DC Talk member and former frontman of Audio Adrenaline Kevin Max will be releasing his brand EP of covers "Serve Somebody." It will be available on vinyl, CD and digital downloads.
Max is best known for being a member of the Christian pop group DC Talk. As a solo artist following the 2001 dissolution of DC Talk, he has recorded eight full-length studio albums, one Christmas album, and four EPs. From 2012 until 2014, he was the lead singer of the band Audio Adrenaline.
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Getting to Know Kevin Max| Posted June 29, 2017
Here's the truth: Kevin Max is back. Since becoming a solo artist 15 years ago, he's had an on-again, off-again relationship with the Christian music world. The various twists and turns of his own musical and spiritual pursuits have seen one of our industry's most iconic voices fade in and out of the ecosystem, but now, he says, God has moved powerfully in his heart, and he's coming home to Christian music.
That's not to say that Kevin Max is going to conform to the musical, lyrical and genre norms of the industry--no, no, no. Max is, and always will be, an artist. He's pursuing that elusive white whale of songs that are universally accessible and personally honest. And he does it with seismic vibrato and unmatched poetic flair, like he always has.
With the Serve Somebody EP, Max's first offering of 2017 (a new single, "Plans," hit radio shortly afterward, hinting at more music to come) we experience Max's artistry not through his own original prose, but by seeing his story through the lens of the songs he's chosen to cover.
The eight-song EP (seven songs, if you take into account that one song has two different treatments) is a buffet of songs from the '70s, '80s and '90s--inside and outside the Christian music world.
Maybe it's the fact that I just finished Season 1 of Stranger Things, but I think by paying attention to these songs' messages, we can get a State of the Union of sorts with regard to the sovereign nation of Kevin Max.
Album opener "Let the Day Begin" (originally performed by The Call) is a dedication page of sorts, with Max singing out that the music is for everyone to hear, accompanied by soaring electric guitars that give us a taste of what might've been with Audio Adrenaline, and what kind of was with songs like "Jump Start My Electric Heart."
That flows into Mister Mister's "Kyrie," which, translated from its Latin, communicates "Lord, have mercy on the road that I must travel." The line, "Somewhere between the soul and soft machine is where I find myself again," seems to communicate a lot about Max's pursuit of spiritual fruit, lyrical honesty and musical transcendence. Max's voice flies here and is strong as ever, although I would've loved to have seen him go off the script a little more.
The cover of U2's "Pride (In the Name of Love)" gives a list of people who gave everything for the sake of love. And after asking for mercy, Max (doing a fairly solid Bono impression, actually) communicates with this song that love requires sacrifice--something he's prepared to do.
The first song from the CCM sphere then comes into play, with Ragamuffin Rich Mullins' "Creed"--a song that definitively expresses what Mullins, Max and millions of believers hold true, values and beliefs that unite the Christian family. Max is saying, "This is what I believe." While it may not be an exact match stylistically for Max's voice (his voice is naturally far too big for it), it's an important statement piece for him and for this record.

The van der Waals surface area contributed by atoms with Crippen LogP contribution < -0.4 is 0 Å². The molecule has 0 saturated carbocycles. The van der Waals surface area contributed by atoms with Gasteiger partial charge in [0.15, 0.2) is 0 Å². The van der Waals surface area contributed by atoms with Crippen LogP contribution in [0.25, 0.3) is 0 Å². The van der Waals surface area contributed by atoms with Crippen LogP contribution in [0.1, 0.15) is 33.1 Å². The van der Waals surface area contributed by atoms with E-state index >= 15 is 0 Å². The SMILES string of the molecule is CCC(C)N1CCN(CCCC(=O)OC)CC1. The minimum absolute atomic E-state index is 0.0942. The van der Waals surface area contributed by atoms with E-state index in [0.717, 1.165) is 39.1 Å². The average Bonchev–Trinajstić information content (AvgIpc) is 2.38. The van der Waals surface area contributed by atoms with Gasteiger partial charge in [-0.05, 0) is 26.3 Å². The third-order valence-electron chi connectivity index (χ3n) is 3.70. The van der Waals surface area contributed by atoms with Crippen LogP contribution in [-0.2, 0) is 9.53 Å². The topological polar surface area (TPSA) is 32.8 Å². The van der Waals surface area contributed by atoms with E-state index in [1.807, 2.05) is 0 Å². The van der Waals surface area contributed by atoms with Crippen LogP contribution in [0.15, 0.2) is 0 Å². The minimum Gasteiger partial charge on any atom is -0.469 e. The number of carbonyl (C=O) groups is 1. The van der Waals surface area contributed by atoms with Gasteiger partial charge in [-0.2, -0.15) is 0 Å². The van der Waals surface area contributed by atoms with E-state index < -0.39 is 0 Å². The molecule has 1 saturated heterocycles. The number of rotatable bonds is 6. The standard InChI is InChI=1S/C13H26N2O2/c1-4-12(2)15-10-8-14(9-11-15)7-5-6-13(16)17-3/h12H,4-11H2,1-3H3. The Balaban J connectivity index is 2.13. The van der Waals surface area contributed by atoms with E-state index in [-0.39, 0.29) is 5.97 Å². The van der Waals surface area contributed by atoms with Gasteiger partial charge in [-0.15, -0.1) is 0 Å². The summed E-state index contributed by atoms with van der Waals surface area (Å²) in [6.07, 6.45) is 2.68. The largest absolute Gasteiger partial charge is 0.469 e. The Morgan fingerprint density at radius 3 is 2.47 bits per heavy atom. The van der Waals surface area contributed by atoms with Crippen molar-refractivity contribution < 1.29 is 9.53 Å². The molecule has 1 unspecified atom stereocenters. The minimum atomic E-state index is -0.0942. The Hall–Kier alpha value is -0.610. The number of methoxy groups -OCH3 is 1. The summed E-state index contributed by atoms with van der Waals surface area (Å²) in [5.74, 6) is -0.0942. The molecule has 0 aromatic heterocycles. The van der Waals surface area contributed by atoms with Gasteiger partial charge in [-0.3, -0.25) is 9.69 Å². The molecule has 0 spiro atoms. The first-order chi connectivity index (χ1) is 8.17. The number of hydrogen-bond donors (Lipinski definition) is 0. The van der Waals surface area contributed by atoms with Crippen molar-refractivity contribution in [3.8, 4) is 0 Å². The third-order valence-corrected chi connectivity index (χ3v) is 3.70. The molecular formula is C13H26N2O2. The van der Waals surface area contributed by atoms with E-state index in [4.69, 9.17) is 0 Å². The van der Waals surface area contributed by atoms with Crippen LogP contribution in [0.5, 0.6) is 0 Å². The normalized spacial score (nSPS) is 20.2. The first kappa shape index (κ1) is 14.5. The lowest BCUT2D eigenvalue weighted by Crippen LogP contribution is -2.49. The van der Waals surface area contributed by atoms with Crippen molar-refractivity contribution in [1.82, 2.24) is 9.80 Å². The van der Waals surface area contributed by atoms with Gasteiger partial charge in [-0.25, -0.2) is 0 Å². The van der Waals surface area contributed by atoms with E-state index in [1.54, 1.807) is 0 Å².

The next two tracks, "Gotta Serve Somebody" (originally performed by Bob Dylan) and album highlight "Righteous Rocker" (Larry Norman) have similar messages, saying that no matter what you do, you're serving someone, and no matter who you are, without love you're nothing (even if you're serving the right someone). This is also an important expansion on what Max believes at this point in his faith walk: Serve Jesus, but when you do, you'd better have love.
There's two different versions of "Gotta Serve Somebody," and it's safe to say they're equally good, although people's musical preferences will tip the scales. As for me, I enjoy the funky, piano groove-driven, gospel edge of the "Special Roll Mix." Rockers will indeed love the "RockN Mix," which finishes out the album.
Finally, we're treated to a Kevin Max-only cover of "Red Letters," from dcTalk's final(?) album, Supernatural, where we hear, "Heed the words divinely spoken / May your restless heart be broken / Let the supernatural take hold." These lyrics are, no doubt, very present to the work being done in Max's heart, but we're also hoping this all means that his future lies at least partly with his old band (whose voices I did miss in this rendition).
With Serve Somebody, it's almost as if Kevin Max is coming up for air from the deep waters of his musical pursuits to give us a little glimpse into what God has done/is doing in his heart. The musical production is top notch, his band is killer, and his vocals strong as ever. When the songs work, they really work, and the EP is an enjoyable listen. When a couple of the songs don't necessarily fire on all cylinders, you're able to understand that there's something important being said here--and maybe for the first time, through others' songs, out of the symbolic gymnastics of his own works, we're at last getting inside the mind and heart of Kevin Max.